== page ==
USA ’22 #20: Chicago: low cloud and smelly onions

USA ’22 #20: Chicago 1

Wednesday 25th May 2022

We had originally hoped to start the day by going up the Willis Tower but the weather had different plans. The forecast did not indicate much improvement for tomorrow so we will need to save this for a return visit. As Chicago is a major railway intersection, and Robert is planning more transcontinental train trips here we will hopefully return.

Low cloud covers the Willis Tower, Chicago

Instead we decided to see the city from lower down and booked an Architecture Boat Tour along the Chicago River. Our tour guide said that he had found the perfect job as he never stopped talking. He was certainly very knowledgeable and the tour proved to be most informative.

Here is just a small selection of the things we learned, not all of which have accompanying photographs.

The white glazed terracotta tiles on the Wrigley Building, which we admired on our first fleeting visit to Chicago, are fire resistant but will not stand up to power washing so have to be hand cleaned by people suspended from the building. 

The curvaceous Marina Towers complex [seen in the video below right] was built in 1968 at a time when not many people lived by the river so the development was designed to include lots of amenities, including parking. Fears that cars would be driven straight off the edge and into the river proved unfounded. In fact this has only happened twice, once in Steve McQueen’s last movie The Hunter and once as an homage to the same McQueen film in an insurance commercial. 

Many of the buildings feature glass to reflect the distinctive colour of the river [see above], which is the result of the interaction between the clay riverbed, lake water and algae.

The three branches of the Chicago River – the North Branch, the South Branch and the Main Branch meet at Wolf Point and Chicago’s municipal device/city symbol, which is similar to the letter ‘Y’, is a representation of this meeting of the waters.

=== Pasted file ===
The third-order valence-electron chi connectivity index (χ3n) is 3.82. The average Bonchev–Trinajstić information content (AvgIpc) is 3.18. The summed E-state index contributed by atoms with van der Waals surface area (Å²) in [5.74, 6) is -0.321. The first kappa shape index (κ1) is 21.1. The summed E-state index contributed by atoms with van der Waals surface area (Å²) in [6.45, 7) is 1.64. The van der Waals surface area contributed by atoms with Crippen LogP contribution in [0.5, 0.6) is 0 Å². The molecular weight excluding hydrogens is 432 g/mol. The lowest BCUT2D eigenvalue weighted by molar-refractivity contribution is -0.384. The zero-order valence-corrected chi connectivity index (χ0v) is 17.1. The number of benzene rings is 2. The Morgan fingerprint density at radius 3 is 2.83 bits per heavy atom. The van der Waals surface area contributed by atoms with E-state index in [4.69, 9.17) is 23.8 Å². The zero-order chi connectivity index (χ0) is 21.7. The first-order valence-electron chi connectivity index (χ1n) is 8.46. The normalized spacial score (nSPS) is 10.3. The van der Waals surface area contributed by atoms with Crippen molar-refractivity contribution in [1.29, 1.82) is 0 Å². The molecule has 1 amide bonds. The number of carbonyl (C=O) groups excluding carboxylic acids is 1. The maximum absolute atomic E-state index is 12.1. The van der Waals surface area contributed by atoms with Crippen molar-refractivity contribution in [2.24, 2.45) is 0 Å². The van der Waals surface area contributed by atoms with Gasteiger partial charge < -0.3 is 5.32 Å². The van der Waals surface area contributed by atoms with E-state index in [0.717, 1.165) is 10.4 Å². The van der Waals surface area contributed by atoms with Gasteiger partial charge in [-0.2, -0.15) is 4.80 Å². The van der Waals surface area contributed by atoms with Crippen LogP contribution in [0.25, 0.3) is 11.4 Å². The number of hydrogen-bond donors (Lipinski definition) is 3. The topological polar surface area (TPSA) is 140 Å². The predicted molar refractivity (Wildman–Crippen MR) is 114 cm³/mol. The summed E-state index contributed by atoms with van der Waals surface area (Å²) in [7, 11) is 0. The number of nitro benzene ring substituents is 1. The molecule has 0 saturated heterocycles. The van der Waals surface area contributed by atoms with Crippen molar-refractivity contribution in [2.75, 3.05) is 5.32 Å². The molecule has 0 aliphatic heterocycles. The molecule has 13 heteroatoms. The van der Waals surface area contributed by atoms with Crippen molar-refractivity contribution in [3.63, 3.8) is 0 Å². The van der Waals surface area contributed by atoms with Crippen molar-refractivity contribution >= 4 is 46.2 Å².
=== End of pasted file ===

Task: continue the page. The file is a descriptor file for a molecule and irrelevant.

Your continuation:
The name Chicago comes from the Algonquin language: ‘shikaakwa’ meaning ‘striped skunk’ or ‘onion’ as when settlers arrived the lakes were surrounded by wild onions. Matilda felt there was quite a difference between a skunk and an onion and that perhaps this lacked linguistic precision while our guide contrasted the nickname ‘Big Apple’ with the rather less appealing “Smelly Onion”. 

One building uses river water as a coolant and filters the water before it is returned to the river cleaner than it was when it left.

The Home Insurance Building in Chicago, completed in 1885, was a 10-story building widely recognised as the first to use steel skeleton frame construction with reinforced concrete [not pictured].

We had crossed the vertical lift bridge by train on our way into the city. Built in 1912, it is still operational and Robert thought it looked strangely familiar.

The Carbide and Carbon Building [now the Pendry Hotel] was built for the Carbide and Carbon Company which developed the first dry cell battery. Completed in 1929, it is a beautiful, green and gold Art Deco extravagance. We were told that the green building combined with the gold top is meant to look like a champagne bottle and was a deliberately taunting prohibition.

Goose Island is an artificial island formed by the North Branch of the Chicago River on the west and the North Branch Canal on the east. Despite the Goose Island Brewery’s name it has never produced beer on the island.

Vista Tower has been designed with an uninhabited empty space where a screen replaces the walls.

Vista Tower, the first building in Chicago to incorporate a blow through floor

This so-called blow-through floor, the first of its kind in Chicago, is designed to let Chicago’s famous winds pass straight through thereby reducing sway and vibration. This in turn will prevent chandeliers from rattling and residents from needing motion sickness pills. Unfortunately the clouds were obscuring this ingenious design feature.